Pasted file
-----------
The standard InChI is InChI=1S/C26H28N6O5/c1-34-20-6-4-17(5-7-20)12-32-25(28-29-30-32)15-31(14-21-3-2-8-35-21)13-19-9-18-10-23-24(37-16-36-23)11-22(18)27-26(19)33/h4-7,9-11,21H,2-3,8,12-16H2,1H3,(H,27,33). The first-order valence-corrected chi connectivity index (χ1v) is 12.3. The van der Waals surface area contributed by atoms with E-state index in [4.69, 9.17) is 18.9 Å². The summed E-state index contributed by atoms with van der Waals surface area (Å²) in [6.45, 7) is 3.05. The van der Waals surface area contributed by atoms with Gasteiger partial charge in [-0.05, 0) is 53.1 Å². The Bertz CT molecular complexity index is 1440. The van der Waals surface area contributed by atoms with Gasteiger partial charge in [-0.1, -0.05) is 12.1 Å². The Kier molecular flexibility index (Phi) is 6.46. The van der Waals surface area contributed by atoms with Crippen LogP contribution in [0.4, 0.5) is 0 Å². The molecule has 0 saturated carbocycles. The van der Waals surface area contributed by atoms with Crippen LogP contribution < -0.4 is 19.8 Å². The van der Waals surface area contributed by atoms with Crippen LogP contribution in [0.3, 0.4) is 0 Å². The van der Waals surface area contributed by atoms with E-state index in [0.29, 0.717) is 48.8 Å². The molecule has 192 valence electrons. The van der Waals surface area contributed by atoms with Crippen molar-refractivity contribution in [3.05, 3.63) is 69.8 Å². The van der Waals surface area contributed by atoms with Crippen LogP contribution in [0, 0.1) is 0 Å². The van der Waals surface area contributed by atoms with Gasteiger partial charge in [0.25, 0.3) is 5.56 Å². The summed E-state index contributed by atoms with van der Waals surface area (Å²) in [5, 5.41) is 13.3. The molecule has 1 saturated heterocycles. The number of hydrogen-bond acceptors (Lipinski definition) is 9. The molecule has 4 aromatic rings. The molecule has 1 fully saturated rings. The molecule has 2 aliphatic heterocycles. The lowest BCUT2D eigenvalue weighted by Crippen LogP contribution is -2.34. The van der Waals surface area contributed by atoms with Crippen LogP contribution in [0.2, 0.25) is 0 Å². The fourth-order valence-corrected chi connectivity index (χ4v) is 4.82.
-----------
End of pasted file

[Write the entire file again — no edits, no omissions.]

The standard InChI is InChI=1S/C26H28N6O5/c1-34-20-6-4-17(5-7-20)12-32-25(28-29-30-32)15-31(14-21-3-2-8-35-21)13-19-9-18-10-23-24(37-16-36-23)11-22(18)27-26(19)33/h4-7,9-11,21H,2-3,8,12-16H2,1H3,(H,27,33). The first-order valence-corrected chi connectivity index (χ1v) is 12.3. The van der Waals surface area contributed by atoms with E-state index in [4.69, 9.17) is 18.9 Å². The summed E-state index contributed by atoms with van der Waals surface area (Å²) in [6.45, 7) is 3.05. The van der Waals surface area contributed by atoms with Gasteiger partial charge in [-0.05, 0) is 53.1 Å². The Bertz CT molecular complexity index is 1440. The van der Waals surface area contributed by atoms with Gasteiger partial charge in [-0.1, -0.05) is 12.1 Å². The Kier molecular flexibility index (Phi) is 6.46. The van der Waals surface area contributed by atoms with Crippen LogP contribution in [0.4, 0.5) is 0 Å². The molecule has 0 saturated carbocycles. The van der Waals surface area contributed by atoms with Crippen LogP contribution < -0.4 is 19.8 Å². The van der Waals surface area contributed by atoms with Crippen LogP contribution in [0.3, 0.4) is 0 Å². The van der Waals surface area contributed by atoms with E-state index in [0.29, 0.717) is 48.8 Å². The molecule has 192 valence electrons. The van der Waals surface area contributed by atoms with Crippen molar-refractivity contribution in [3.05, 3.63) is 69.8 Å². The van der Waals surface area contributed by atoms with Crippen LogP contribution in [0, 0.1) is 0 Å². The van der Waals surface area contributed by atoms with Gasteiger partial charge in [0.25, 0.3) is 5.56 Å². The summed E-state index contributed by atoms with van der Waals surface area (Å²) in [5, 5.41) is 13.3. The molecule has 1 saturated heterocycles. The number of hydrogen-bond acceptors (Lipinski definition) is 9. The molecule has 4 aromatic rings. The molecule has 1 fully saturated rings. The molecule has 2 aliphatic heterocycles. The lowest BCUT2D eigenvalue weighted by Crippen LogP contribution is -2.34. The van der Waals surface area contributed by atoms with Crippen LogP contribution in [0.2, 0.25) is 0 Å². The fourth-order valence-corrected chi connectivity index (χ4v) is 4.82.